The Sidibé works are framed in black and matted and hung in the back viewing room. There are a total of 4 works, each of which is comprised of between 15 and 22 individual gelatin silver prints (approximately 3x2 each), pasted onto a cardboard poster and annotated by the artist in pen. These vintage works were made between 1966 and 1968. This exhibition is presented in conjunction with Fifty-One Fine Art Photography in Antwerp (here). (Installation shots at right.)
Comments/Context: The best of African photography doesn't find its way to New York as often as it should, so we do our best to get out to see it when it does make a rare appearance. Private dealer Parker Stephenson has smartly paired images by J.D. 'Okhai Ojeikere from Nigeria and Malick Sidibé from Mali in this intimate show, highlighting two bodies of work that have parallels with the conceptual typologies that have become commonplace in contemporary photography.
While most collectors are already familiar with Malick Sidibé's funky 1960s studio portraits, complete with their eye-popping stripes and patterns, the posters on view here are a reminder of another facet of his work. As an active working photographer, Sidibé often attended parties and dances at all kinds of social clubs and venues, making casual pictures and simple portraits of the guests. The next day, he would gather the prints together on a poster outside his studio, complete with numbers underneath, so people could come by and order reprints of their favorites. These hand crafted maquettes are arrays of small black and white images, all the same size. Like his more formal studio portraits, the images capture the contagious energy of youth: the mix of traditional and Western dress, the obsession with new music (many people are shown holding up album covers), and the sheer joy of lively dancing and exuberant joking around. While these inadvertent typologies lack a rigorous conceptual construct, the multi-image display approach underscores the nuances of cultural change that were taking place.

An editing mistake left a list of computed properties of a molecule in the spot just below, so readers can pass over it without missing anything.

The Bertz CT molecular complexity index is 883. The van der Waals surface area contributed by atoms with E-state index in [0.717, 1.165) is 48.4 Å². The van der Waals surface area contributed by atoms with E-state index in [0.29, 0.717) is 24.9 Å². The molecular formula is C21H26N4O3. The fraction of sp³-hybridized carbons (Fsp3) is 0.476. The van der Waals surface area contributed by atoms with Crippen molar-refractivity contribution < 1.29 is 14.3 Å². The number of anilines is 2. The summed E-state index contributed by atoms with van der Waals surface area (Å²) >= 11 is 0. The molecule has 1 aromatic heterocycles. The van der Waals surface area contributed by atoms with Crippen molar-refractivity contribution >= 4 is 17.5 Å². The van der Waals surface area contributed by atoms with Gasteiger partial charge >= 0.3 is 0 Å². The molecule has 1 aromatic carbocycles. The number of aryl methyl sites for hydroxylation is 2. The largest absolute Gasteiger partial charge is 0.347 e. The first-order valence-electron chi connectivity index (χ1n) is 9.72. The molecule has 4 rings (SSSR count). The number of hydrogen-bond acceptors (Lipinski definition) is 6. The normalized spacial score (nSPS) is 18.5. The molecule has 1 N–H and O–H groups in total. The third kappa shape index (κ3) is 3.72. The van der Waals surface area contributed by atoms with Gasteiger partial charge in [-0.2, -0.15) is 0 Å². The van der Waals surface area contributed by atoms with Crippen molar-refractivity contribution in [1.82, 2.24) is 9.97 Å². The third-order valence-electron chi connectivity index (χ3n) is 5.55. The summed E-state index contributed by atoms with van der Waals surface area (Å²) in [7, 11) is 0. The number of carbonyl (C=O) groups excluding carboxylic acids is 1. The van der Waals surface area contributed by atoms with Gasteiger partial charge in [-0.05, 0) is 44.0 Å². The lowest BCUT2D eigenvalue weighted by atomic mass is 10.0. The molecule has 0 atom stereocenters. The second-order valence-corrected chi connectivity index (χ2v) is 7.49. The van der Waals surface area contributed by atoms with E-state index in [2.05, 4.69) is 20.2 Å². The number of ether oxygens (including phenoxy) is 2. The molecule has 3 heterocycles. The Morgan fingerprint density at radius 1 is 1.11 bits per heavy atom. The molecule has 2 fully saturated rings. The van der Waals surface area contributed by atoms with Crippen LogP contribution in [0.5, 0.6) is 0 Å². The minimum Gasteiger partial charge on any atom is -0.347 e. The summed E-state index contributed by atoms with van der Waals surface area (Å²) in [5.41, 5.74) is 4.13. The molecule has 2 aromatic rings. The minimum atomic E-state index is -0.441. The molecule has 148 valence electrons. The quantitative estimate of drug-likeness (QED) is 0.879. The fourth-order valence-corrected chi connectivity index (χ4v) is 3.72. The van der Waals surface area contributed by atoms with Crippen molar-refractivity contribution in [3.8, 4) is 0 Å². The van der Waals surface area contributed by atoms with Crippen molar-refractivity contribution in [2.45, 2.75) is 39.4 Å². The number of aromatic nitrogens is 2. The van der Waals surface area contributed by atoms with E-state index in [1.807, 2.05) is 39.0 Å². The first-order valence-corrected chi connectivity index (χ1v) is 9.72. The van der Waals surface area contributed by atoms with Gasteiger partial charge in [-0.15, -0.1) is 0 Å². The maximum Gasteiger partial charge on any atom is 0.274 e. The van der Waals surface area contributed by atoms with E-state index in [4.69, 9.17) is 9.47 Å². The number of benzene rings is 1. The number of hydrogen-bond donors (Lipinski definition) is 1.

Collector's POV: The larger Ojeikere images are priced at $2500 each, while the smaller prints are $1000 each or $4000 for the grid of four. The Sidibé posters range between $18000 and $22000 each. Ojeikere's photographs have little or no recent secondary market history, so gallery retail is likely the only option for collectors interested in his work at this point. Sidibé's later print portraits and club scenes can be found at auction from time to time, ranging from $2000 to $5000 in the past few years. These vintage maquettes are however much more rare. Sidibé is officially represented by Jack Shainman Gallery in New York (here).
Rating: * (one star) GOOD (rating system described here)
Through February 26th